It's interesting to note that a similar brouhaha has been swirling around the pacific island of Tuvalu for years. Their tribal leaders have similarly demanded recompence from the west for trashing their atoll, yet the evidence is far from clear.

But blaming such things on the deep-pocketed industrialized west is certainly more profitable than blaming them on say Neptune, God of the sea.

AD COUNCIL 8/23/06

You’ve probably seen the global warming commercials on TV featuring the little girl standing in front of the locomotive. The organization that produced those ads, the Environmental Defense Fund, is also running radio ads sanctioned through the Ad Council, one of which I heard this morning. Of course they have a site.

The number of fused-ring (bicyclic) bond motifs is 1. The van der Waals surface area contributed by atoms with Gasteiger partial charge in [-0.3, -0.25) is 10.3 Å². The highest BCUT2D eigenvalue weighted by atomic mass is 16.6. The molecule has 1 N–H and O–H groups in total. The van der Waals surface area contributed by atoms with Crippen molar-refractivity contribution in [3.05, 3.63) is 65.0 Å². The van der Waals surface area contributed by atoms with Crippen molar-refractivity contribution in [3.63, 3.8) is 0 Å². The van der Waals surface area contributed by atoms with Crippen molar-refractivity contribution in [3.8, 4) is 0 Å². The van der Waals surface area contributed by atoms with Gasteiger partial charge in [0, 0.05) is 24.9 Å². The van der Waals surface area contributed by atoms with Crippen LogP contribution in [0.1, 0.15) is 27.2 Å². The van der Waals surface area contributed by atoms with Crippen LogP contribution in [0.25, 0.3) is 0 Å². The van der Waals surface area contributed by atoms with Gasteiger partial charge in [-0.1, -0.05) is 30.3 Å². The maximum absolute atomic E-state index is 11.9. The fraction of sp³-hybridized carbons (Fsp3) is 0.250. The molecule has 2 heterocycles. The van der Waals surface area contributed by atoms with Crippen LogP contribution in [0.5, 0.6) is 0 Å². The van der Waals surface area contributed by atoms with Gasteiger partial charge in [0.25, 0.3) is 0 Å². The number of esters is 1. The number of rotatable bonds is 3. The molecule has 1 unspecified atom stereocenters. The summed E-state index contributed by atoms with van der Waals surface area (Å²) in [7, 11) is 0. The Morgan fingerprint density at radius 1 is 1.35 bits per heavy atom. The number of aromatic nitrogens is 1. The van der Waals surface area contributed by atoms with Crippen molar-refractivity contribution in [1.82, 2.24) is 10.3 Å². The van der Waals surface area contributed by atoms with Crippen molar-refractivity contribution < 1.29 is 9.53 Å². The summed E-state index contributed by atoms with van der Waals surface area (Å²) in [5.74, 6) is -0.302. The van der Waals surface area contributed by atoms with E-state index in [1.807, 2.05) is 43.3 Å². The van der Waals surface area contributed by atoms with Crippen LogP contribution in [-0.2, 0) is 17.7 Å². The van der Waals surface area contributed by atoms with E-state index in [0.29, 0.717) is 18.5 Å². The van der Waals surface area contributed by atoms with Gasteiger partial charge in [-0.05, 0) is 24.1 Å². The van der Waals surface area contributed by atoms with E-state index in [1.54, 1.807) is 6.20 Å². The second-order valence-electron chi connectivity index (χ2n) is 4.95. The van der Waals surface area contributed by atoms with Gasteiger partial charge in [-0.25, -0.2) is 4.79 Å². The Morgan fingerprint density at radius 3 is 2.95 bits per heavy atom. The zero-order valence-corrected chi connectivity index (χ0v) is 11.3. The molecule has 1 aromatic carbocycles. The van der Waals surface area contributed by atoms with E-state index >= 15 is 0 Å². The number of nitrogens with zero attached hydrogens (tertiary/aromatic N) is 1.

If you visit the site make sure to look at the “myths and facts” section, which categorically blames ALL recent warming on human activities. Notice the phrase “there is no debate among scientists..”. Anytime you see this, be skeptical. There is ALWAYS debate among scientists on literally everything. There may be a consensus, which is different.

Another slightly ironic section is located in a section on impacts. They mention hurricanes and announce, “storms already getting fiercer”. While they do admit there is still debate, they proceed to attempt a link at the active hurricane seasons of 2004-2005 as an anecdotal correlation. Ironically there was nothing about this season getting off to a slow start due to cooler than expected sea surface temperatures. Only a charlatan would use either a lull or surge to prove a long-term trend.

That said, some of the suggestions on the site are not preachy or political and sound rather practical. Environmental activists would do well to remember they'll get more public response by tackling the problem using our capitalistic system, not by trying to defeat capitalism.